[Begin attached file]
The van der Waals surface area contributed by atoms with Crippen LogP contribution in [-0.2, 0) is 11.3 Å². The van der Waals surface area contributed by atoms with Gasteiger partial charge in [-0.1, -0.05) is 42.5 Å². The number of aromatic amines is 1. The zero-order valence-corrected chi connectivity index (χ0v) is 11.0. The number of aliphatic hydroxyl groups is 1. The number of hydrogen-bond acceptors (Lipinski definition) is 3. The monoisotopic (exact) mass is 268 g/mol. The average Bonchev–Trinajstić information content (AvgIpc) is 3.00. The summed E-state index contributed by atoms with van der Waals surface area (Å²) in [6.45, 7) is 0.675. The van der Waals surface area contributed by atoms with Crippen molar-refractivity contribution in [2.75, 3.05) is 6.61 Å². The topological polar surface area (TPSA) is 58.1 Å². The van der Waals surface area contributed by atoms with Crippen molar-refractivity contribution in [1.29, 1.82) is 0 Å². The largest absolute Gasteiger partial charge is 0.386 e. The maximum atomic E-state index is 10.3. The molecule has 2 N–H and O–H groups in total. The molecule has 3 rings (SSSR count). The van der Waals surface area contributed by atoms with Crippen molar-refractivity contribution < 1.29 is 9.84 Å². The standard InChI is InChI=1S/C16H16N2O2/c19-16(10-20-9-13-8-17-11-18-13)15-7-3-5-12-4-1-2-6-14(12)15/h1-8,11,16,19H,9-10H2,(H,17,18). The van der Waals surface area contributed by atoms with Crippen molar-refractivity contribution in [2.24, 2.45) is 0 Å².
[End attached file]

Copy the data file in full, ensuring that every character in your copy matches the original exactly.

The van der Waals surface area contributed by atoms with Crippen LogP contribution in [-0.2, 0) is 11.3 Å². The van der Waals surface area contributed by atoms with Gasteiger partial charge in [-0.1, -0.05) is 42.5 Å². The number of aromatic amines is 1. The zero-order valence-corrected chi connectivity index (χ0v) is 11.0. The number of aliphatic hydroxyl groups is 1. The number of hydrogen-bond acceptors (Lipinski definition) is 3. The monoisotopic (exact) mass is 268 g/mol. The average Bonchev–Trinajstić information content (AvgIpc) is 3.00. The summed E-state index contributed by atoms with van der Waals surface area (Å²) in [6.45, 7) is 0.675. The van der Waals surface area contributed by atoms with Crippen molar-refractivity contribution in [2.75, 3.05) is 6.61 Å². The topological polar surface area (TPSA) is 58.1 Å². The van der Waals surface area contributed by atoms with Crippen molar-refractivity contribution in [1.29, 1.82) is 0 Å². The largest absolute Gasteiger partial charge is 0.386 e. The maximum atomic E-state index is 10.3. The molecule has 2 N–H and O–H groups in total. The molecule has 3 rings (SSSR count). The van der Waals surface area contributed by atoms with Crippen molar-refractivity contribution < 1.29 is 9.84 Å². The standard InChI is InChI=1S/C16H16N2O2/c19-16(10-20-9-13-8-17-11-18-13)15-7-3-5-12-4-1-2-6-14(12)15/h1-8,11,16,19H,9-10H2,(H,17,18). The van der Waals surface area contributed by atoms with Crippen molar-refractivity contribution in [2.24, 2.45) is 0 Å².